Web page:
Search strategy: Lightning Hypertext of Disease

Jules Berman jjberman at ix.netcom.com
Sat Sep 14 15:52:13 EST 1996


SEARCHING THE LIGHTNING HYPERTEXT OF DISEASE SEARCH ENGINE

Our web site is:       http://www.pathinfo.com/

Since we opened our free pathology search engine, we have had
thousands of inquiries.  Each inquiry is logged onto the server
for our review, and we have noticed a few common mistakes that
lead to nonproductive search queries.

We are listing them here so that the users of bionet.toxicology can
avoid any frustration.

1. DON'T USE BRITISH SPELLING

The Lightning Hypertext is written in American English, so it's

hemochromatosis, not haemochromatosis
nevus, not naevus
esophagus, not oesophagus
etc.


2. DON'T USE SINGLE WORD QUERIES CONTAINING A COMMON 5-LETTER
LEADING STRING.

The free version of our hypertext performs leading string searches
on the first five letters of each search word entered.

If you enter `neurology', you will get every information packet that
contains the prefix `neuro', including `neurotic, neurology,
neurosurgery.'

If you enter `prostatic', you'll also get any information packets
that includes `prostitute', as well as packets containing prostate-
related terms.

The free version of the search engine limits the user to
30 `hits' per query.  Therefore, a legitimate query word might
yield only irrelevant cards if the query term has a common
leading string. For instance, a search on the single word
`neurothekeoma' would yield hundreds of information packets
for the many words beginning with `neuro'.  It is unlikely that
`neurothekeoma' would appear within the first 30 information
packets produced as output by the search engine.  Entering the same
word again will not produce the next 30 `neuro' packets.  It will
only produce the same 30 information packets you have already seen.

SEARCH AMBIGUITY CAN BE OVERCOME BY CLEVER USAGE OF ADDITIONAL
SEARCH WORDS WITHIN THE QUERY.

So if you are using a word with an ambiguous 5-letter leading
string (such as `neurothekeoma'), you need to add a second word
related to the first word that will limit the search, such as
`neurothekeoma myxoma'.

For many words with common prefixes, such as neurothekeoma,
we have adjusted our search software so that you can just enter
`neuro+thekeoma' and you'll get your search results.  Try it.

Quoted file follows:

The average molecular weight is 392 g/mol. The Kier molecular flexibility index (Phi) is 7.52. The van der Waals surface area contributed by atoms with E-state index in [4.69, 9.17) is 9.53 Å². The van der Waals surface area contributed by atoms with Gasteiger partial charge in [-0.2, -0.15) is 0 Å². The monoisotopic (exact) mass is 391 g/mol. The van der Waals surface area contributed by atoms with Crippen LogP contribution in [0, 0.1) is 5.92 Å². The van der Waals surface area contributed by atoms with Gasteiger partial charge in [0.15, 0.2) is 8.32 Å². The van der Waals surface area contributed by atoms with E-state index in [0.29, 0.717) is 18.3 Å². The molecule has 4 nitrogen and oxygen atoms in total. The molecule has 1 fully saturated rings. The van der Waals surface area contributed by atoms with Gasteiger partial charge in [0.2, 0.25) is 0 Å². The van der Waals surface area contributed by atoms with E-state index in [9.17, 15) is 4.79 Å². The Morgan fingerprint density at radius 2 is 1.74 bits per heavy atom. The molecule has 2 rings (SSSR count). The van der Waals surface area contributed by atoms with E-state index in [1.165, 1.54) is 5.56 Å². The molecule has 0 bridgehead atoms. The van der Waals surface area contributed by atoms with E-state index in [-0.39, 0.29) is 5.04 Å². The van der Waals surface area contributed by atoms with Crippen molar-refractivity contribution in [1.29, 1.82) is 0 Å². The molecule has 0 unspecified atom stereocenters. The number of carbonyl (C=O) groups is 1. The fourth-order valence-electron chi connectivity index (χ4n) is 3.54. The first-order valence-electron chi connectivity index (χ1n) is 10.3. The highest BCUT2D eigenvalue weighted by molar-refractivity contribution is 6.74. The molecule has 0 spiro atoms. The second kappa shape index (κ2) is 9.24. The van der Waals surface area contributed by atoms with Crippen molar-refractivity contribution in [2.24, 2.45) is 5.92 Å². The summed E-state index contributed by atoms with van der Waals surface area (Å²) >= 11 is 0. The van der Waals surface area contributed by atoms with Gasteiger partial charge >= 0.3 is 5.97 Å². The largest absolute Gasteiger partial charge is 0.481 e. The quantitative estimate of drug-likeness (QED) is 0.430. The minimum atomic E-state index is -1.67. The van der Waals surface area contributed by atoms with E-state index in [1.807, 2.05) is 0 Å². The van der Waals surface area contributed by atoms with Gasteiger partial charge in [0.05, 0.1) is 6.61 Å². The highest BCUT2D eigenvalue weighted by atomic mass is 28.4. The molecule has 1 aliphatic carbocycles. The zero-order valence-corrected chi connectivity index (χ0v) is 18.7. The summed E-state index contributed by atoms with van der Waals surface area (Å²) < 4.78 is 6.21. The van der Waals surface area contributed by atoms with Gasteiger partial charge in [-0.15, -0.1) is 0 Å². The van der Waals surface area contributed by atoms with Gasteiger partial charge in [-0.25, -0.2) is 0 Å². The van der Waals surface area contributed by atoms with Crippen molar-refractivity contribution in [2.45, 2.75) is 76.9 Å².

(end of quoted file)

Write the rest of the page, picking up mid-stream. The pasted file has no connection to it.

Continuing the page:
3.  DON'T USE UNLIKELY QUERY STRINGS

The Lightning Hypertext of Disease is a powerful search engine,
but it is not magical.  It consists of about 29,000 information screens
related to pathology, and it collects the screens that contain all
the leading strings of all the query words entered.

So if you enter `informatics university public domain' because you
happen to be interested in the field of informatics, and want
to know what other universities are doing in this field, and only
want public domain text, you are likely to be disappointed by
the results.

We suggest starting with a general search, and then narrowing your
search based on the output from the general search.  You might
start with `informatics'.  At the top of the output page, the number
of collected information packets will be listed.  If the number
is high (over 100), you might think of narrowing your search.
Based on browsing through the information packets produced, you might
want to branch off on some term present in one of the information
packets.

Remember, all of the words of the Lightning Hypertext are searchable,
except for the most common words, such as `and, when, which, for, etc.'
So almost anyting you see in any information packet will be valid
words for a new query.

4. DON'T USE THE LIGHTNING HYPERTEXT OF DISEASE IF YOU ARE NOT A
HEALTH PROFESSIONAL.

Our product is not designed to help laymen, and you will only be
disappointed by the output.

5. IF YOU DON'T KNOW WHERE TO START, TRY SOME OF THESE SEARCHES:

legal
oncogene
mumps (the language, not the disease)
preneoplasia
statistics epidemiology
pain
research
liver transplant
chromosome abnormality
administration
prevalence
mutation
toxicology
coding
snomed
proficiency

Good luck, and please send us feedback.

Jules Berman, President, Pathology Informatics, Inc.





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